Friday, August 31, 2012

Our 16th Century Burial

Earlier this year, we reinterred bones from the burial place of some 16th century St. Augustinians found during an archaeological dig at the site of the first St. Augustine parish church, Los Remedios, on what is now Aviles Street.

We planned to mark the site with a piece of coquina (which may have originally have come from the Tolomato belltower) and a brass plaque.  And here it is.


Lux Perpetua is Latin and means “Perpetual Light.”  It is from the old Latin funeral rite, and the full phrase was  Requiem æternam dona eis, Domine: et lux perpetua luceat eis. The translation is Eternal rest grant unto them, O Lord, and let perpetual light shine upon them.

Sunday, August 26, 2012

The Cathedral Bells–and Tolomato?

The Cathedral Basilica of St Augustine has embarked on a renovation and restoration program this year, and the first project was getting the Cathedral’s many bells to ring again.  There are two sets of bells, one set in the free-standing Flagler bell tower near St George Street, which was added in the 19th century after the 1887 fire, and the four original bells in the campanario or espadaña (a traditional Spanish false-front bell-wall) over the door. 

Cathedral Front

The bells have not rung for years, although the four original bells, which had been damaged in the 1887 fire, had been recast and rehung for the 400th Anniversary in 1965.  But for one reason or another, they were not used, possibly because no adequate ringing mechanism was in place.  In the 19th century, they were rung by being swung with ropes – or by little boys who would climb up to a platform behind them and strike them with a hammer!  Obviously, it’s time for something more modern.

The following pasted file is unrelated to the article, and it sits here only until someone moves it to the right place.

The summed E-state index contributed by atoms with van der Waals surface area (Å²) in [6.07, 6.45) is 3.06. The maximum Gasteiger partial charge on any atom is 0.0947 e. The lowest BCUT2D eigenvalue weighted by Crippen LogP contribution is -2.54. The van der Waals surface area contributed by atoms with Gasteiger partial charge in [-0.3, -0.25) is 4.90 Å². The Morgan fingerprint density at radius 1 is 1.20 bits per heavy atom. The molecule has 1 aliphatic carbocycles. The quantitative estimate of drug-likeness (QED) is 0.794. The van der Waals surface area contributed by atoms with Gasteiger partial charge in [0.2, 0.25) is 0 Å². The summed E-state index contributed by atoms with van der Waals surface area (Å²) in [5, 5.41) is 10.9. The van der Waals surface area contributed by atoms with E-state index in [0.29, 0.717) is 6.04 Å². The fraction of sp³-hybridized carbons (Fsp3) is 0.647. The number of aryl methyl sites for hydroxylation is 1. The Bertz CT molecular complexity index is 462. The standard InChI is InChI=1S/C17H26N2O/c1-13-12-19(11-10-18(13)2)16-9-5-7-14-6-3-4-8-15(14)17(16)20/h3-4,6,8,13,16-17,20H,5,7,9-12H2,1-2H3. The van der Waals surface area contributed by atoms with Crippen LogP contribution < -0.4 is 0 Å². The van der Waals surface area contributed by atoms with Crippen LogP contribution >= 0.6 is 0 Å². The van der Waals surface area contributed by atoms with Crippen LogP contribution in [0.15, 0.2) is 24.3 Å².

The mechanism that rang the Flagler bells had also ceased to work and they placed too much of a strain on the bell tower if they moved, so an electronic chime replaced them years ago.  But now something has happened.

Louise and Bells

Here we see Tolomato Cemetery Preservation Association Secretary Louise Kennedy, standing in front of the bells as they are placed on a truck to be taken away for cleaning and restoration.

What is the connection with Tolomato?  As we know, Tolomato was originally the site of a Franciscan Indian mission, which had a four-story coquina bell tower that remained standing until sometime between 1793 and 1800, when it was slowly taken apart so that the stone could be used in the building of the current Cathedral. 

When the Spanish left Florida in 1763 as the British arrived, they took with them to Cuba all of the church furnishings from all of the churches, including the missions such as San Sebastian, and of course the parish church, which was at that time Nuestra Senora de la Soledad on St George Street. In the inventory done upon the arrival of the goods in Cuba, there is a record of three bells, “one large, one medium and one small,” being brought to Havana.  Most of these goods were distributed to other parishes in Cuba or to the new one founded by St Augustine residents in Guanabacoa. Only a few things were returned to St Augustine when the Spanish came back in 1784, and the bells were not mentioned on the list that I have seen.

So it seems that three of the current bells were acquired for the building of the new church, the current Cathedral. Construction had actually been planned some 10 years earlier, but the funds needed to be used for rebuilding the town after a disastrous hurricane. However, it is possible that the bells had been ordered at this time, because when they were taken down, one was found to be dated 1787.

But what about the fourth bell?  The oldest bell, dated in 1689 and named San Jose, is possibly the one that came from Tolomato. It’s the one at the lower left in the bell tower, and is not the largest.  Below is a photo taken by Louise.

Bell removal 099

Bells were very important to the missions and to the town.  Life began every morning with the Angelus at 6:00 am, and the Angelus bells rang again at noon and at 6:00 pm, marking the day. It is certainly possible that this bell was somehow left in the bell tower at Tolomato, of no interest to the British, or perhaps was hidden elsewhere and recovered by the Spanish when they returned.  Will we ever know?  Well, rest assured that we’re certainly trying to find out!